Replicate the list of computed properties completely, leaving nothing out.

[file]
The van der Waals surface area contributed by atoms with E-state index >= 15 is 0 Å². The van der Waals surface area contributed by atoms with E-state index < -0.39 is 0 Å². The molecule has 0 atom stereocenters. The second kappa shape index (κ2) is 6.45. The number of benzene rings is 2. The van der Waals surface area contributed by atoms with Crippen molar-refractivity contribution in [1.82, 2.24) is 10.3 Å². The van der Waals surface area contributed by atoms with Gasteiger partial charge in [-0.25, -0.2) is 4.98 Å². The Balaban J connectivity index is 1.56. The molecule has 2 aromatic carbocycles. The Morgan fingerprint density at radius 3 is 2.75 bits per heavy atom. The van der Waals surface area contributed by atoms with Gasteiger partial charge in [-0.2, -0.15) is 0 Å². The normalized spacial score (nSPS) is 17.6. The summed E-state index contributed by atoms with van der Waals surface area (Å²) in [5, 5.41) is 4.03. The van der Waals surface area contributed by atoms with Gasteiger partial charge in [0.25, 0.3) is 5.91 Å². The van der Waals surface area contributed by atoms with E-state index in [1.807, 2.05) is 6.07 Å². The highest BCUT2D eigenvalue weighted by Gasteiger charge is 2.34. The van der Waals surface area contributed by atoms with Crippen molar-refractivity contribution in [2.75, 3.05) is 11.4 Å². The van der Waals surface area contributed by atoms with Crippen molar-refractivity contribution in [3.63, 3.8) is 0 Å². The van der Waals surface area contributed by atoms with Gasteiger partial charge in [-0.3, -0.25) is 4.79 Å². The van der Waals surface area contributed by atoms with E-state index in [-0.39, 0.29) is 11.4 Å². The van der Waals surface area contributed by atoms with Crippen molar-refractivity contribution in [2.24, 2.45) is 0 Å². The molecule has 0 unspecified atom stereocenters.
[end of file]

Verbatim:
The van der Waals surface area contributed by atoms with E-state index >= 15 is 0 Å². The van der Waals surface area contributed by atoms with E-state index < -0.39 is 0 Å². The molecule has 0 atom stereocenters. The second kappa shape index (κ2) is 6.45. The number of benzene rings is 2. The van der Waals surface area contributed by atoms with Crippen molar-refractivity contribution in [1.82, 2.24) is 10.3 Å². The van der Waals surface area contributed by atoms with Gasteiger partial charge in [-0.25, -0.2) is 4.98 Å². The Balaban J connectivity index is 1.56. The molecule has 2 aromatic carbocycles. The Morgan fingerprint density at radius 3 is 2.75 bits per heavy atom. The van der Waals surface area contributed by atoms with Gasteiger partial charge in [-0.2, -0.15) is 0 Å². The normalized spacial score (nSPS) is 17.6. The summed E-state index contributed by atoms with van der Waals surface area (Å²) in [5, 5.41) is 4.03. The van der Waals surface area contributed by atoms with Gasteiger partial charge in [0.25, 0.3) is 5.91 Å². The van der Waals surface area contributed by atoms with E-state index in [1.807, 2.05) is 6.07 Å². The highest BCUT2D eigenvalue weighted by Gasteiger charge is 2.34. The van der Waals surface area contributed by atoms with Crippen molar-refractivity contribution in [2.75, 3.05) is 11.4 Å². The van der Waals surface area contributed by atoms with Crippen molar-refractivity contribution in [3.63, 3.8) is 0 Å². The van der Waals surface area contributed by atoms with Gasteiger partial charge in [-0.3, -0.25) is 4.79 Å². The van der Waals surface area contributed by atoms with E-state index in [-0.39, 0.29) is 11.4 Å². The van der Waals surface area contributed by atoms with Crippen molar-refractivity contribution in [2.24, 2.45) is 0 Å². The molecule has 0 unspecified atom stereocenters.